Why I’m wrong

by Russ Roberts on June 2, 2010

in Gambling with Other's $

In my narrative of the financial crisis, Gambling with Other People’s Money, I argue that excessive leverage was favored by the executives as a way of inflating returns and generating high profits that justified large levels of compensation. The puzzle is why anyone would lend the money to finance those imprudent bets. My answer is that the US government has systematically rescued large creditors 100 cents on the dollar for the last three decades. This destroyed prudence and made our financial system dramatically more fragile (because of the leverage and interdependence.)

Eric Falkenstein argues that I’m wrong–moral hazard couldn’t be decisive for commercial banks. After conceding that the execs at investment banks did very well even as their companies imploded, he uses a chart of stock prices in the commercial banking  to argue that the same argument doesn’t apply to commercial banks:

While bailouts did not help, I don’t think they were very significant in the creation of the housing bubble. The 2008 crisis hit all banks, not just investment banks. Most non-investment bankers get much more modest salaries and bonuses, often largely in at-the-money options in their firm’s stock, with 5 to 10 year horizons. So, looking at the accompanying chart, which shows the KBW Bank Index since 1994, we see that since 1998, bank stocks were pretty flat, with a slight 25% bump around 2006, but the index now is still below its 1997 level. That means most of the bonuses paid to your average bank executive over the past 10 years are worthless. This crash has been incredibly painful for your average bank decision maker. The Jimmy Caynes and Jamie Dimons may get all the headline, but its naive to anthropomorphize bank decisions via their titular leaders. As Bob Rubin, the erstwhile financial genius demonstrated when he said he knew nothing about Citibank’s exposure to mortgages, these signature guys aren’t too involved in the nuts and bolts of evaluating the NPV of new loans.

Here’s the chart he uses:

The chart is a little hard to read but it’s the KBW Banking Index–a composite of bank stock prices–from May of 1992 through May 2010. Yes, it’s currently around 50, its level in 1997. But at the end of 1994 it was around 25 and by 1998 it had nearly quadrupled, the time period when housing prices started to take off. Yes, it was flat for a while, but between 2003 and 2007, the heyday of subprime, it went from 70 to almost 120. I suspect those were some very good years for banking executives. Yes, they probably could not exercise their options immediately and some of them may have been stupid enough to hold on to them forever, but I would guess that they did just fine. For example, Robert Rubin made about $126 million in his eight years at CitiGroup. He did OK. Maybe a little better than OK. Was he alone among the execs at Citi? I doubt it. Or consider Lehman and Bear Stearns. Their stock prices are way below what they were in 1997, yet somehow, the execs made a lot of money off their stock options, as I mentioned in my paper:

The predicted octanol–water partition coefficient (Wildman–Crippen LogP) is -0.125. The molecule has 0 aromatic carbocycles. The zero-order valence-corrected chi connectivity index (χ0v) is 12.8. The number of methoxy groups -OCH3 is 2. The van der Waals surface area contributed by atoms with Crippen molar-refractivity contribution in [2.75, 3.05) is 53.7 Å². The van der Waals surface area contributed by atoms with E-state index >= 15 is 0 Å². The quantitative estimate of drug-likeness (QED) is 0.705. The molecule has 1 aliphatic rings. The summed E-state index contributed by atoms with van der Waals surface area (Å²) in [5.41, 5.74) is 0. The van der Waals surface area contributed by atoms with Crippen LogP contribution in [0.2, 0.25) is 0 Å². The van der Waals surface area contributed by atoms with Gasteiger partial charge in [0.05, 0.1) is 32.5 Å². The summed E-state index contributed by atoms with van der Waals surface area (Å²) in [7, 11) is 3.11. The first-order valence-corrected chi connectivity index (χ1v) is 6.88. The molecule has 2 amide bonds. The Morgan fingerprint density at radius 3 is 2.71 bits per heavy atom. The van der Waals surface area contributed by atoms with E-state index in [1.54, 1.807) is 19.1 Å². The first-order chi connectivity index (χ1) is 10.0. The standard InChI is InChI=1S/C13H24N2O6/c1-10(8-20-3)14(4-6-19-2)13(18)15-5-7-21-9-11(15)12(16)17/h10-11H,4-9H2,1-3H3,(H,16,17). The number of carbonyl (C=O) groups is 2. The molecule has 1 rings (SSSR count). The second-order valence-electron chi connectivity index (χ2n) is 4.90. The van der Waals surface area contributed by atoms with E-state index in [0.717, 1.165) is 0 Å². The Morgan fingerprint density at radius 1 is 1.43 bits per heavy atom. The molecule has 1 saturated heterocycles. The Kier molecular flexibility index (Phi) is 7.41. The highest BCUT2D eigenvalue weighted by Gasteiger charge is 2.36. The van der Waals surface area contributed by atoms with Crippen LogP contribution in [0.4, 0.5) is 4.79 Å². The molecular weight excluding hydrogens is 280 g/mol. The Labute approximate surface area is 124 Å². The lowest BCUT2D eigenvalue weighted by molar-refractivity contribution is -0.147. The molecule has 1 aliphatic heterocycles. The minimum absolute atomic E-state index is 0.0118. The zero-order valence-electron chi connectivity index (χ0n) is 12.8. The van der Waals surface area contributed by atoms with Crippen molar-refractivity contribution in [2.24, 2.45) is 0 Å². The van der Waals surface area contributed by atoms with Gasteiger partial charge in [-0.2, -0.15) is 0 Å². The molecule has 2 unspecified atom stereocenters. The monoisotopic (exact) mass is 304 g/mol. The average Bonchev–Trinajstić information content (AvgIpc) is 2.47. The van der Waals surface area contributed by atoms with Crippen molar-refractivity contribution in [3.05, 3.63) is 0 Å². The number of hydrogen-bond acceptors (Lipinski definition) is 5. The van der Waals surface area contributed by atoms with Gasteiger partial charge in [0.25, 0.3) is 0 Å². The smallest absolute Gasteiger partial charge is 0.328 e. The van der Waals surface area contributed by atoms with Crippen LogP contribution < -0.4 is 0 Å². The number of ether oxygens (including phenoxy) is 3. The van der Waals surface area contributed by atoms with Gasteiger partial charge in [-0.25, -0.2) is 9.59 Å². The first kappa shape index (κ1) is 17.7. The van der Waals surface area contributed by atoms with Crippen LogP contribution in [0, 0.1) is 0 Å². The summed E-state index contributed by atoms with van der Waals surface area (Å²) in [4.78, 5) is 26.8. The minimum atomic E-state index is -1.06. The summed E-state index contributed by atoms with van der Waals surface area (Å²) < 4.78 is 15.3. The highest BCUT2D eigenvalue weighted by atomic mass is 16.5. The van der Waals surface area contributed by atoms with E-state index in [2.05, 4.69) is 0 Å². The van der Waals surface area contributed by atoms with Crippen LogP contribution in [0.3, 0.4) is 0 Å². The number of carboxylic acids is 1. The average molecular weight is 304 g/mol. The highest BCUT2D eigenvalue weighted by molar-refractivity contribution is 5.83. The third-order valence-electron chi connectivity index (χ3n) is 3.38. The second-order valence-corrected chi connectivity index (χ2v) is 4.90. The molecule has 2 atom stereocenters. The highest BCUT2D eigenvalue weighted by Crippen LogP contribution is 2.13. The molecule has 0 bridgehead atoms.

Bebchuk, Cohen, and Spamann have looked at the sum of cash bonuses and stock sales by the CEOs and the next four executives at Bear Stearns and Lehman Brothers between 2000 and 2008. It’s a very depressing spectacle. The top five Bear Stearns executives managed to score $1.5 billion during that period. The top five executives at Lehman Brothers had to settle for $1 billion.42 Nice work if you can get it.

The bottom line is that you can’t just look at the value of bank stocks today compared to 1997 and conclude that execs who held stock options didn’t do very well. If anything, the chart suggests that there were a lot of opportunities for execs with stock options to make a lot of money. I hope someone more skilled and knowledgeable than I am is looking at compensation for top execs in commercial banks over this period.

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